By Saliou Samb
CONAKRY (Reuters) -Guineans should brace for power cuts, the government has warned, as the country grapples with the aftermath of a deadly explosion at an oil terminal in the capital Conakry that destroyed fuel tanks and forced hundreds to flee damaged homes.
Fourteen people were killed and 190 injured in the blast at the West African nation’s main oil terminal, which rocked the Kaloum district in downtown Conakry in the early hours of Monday.
The government said 13 fuel storage tanks were out of service while five tanks were unaffected.
“The government informs the population that due to the destroyed fuel stocks, the electricity supply may potentially be affected by outages,” it said late on Monday, adding that the fire was under control.
Most of Guinea’s power plants, particularly those supplying the capital, run on diesel fuel.
On Tuesday, a tall column of black smoke still billowed into the sky above the terminal and hours-long lines of cars and motorbikes formed at gas stations and clogged the streets of Conakry. The government had earlier ordered many to close to curb panic-buying.
“I’ve been here since 9 a.m. I thought I would get some fuel but I’m stuck here. They’re telling me fuel is out,” said driver Mohamed Cisse, sitting in his car.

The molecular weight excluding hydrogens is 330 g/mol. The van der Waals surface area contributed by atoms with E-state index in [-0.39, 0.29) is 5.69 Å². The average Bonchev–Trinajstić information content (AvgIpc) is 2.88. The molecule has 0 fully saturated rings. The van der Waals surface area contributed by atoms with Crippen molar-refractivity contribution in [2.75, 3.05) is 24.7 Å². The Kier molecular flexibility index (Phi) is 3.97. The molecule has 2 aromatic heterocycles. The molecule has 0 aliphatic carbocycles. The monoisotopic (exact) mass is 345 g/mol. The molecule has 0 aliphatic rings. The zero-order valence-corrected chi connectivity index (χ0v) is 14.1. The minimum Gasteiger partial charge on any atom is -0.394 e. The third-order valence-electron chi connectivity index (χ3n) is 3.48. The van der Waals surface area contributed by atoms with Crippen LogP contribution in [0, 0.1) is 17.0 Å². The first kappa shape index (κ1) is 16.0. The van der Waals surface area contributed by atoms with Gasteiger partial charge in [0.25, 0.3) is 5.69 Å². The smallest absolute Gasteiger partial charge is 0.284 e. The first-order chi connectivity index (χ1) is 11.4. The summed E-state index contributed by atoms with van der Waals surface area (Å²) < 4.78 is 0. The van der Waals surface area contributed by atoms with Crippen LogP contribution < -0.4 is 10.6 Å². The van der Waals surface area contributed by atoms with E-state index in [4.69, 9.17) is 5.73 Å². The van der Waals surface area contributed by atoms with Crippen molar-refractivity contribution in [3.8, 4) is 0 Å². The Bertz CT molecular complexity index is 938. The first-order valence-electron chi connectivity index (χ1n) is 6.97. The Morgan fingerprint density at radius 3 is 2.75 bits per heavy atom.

The black market price of petrol has jumped 150% to 30,000 Guinean francs ($3.50) per litre compared with the pump price of 12,000 CFA francs, a Reuters reporter said.
The extent of the fallout from the blast is not yet clear or whether mining operations will be affected in the world’s second-largest producer of bauxite. Guinea is not an oil producer and relies on imports of refined products, which are mostly stored in the Kaloum terminal and distributed via trucks across the country.
Residents of districts near the depot described their panic when the shockwave ripped through the air, shattering windows in the middle of the night.
“We saw something in the sky, and suddenly a huge explosion that released unbearable heat. I immediately ran to avoid being hit by the objects zipping in all directions,” said security guard Sekou Sall in his neighbourhood, where some houses were reduced to rubble.
Sall said he had seen someone he knew weeping over the body of their twin brother, who was killed in the street by the flying debris.
Fear of further blasts or the risk of remaining in damaged buildings drove hundreds of people to seek safety elsewhere in the city.
Some cautiously returned on Monday afternoon to survey the damage and salvage some belongings.
Clutching a toddler with a bandaged head, grandmother Mariama Soumah said her family only had time to save themselves when their small house started to collapse around them when the blast hit.
“Suddenly we heard a loud explosion. If we hadn’t left in time, we would have died,” she said in Coronthie district, one of the capital’s poorest and worst-affected by the explosion.
($1 = 596.2500 CFA francs)
(Additional reporting by Souleymane CamaraWriting by Anait Miridzhanian and Alessandra Prentice; Editing by Alison Williams, Alex Richardson and David Evans)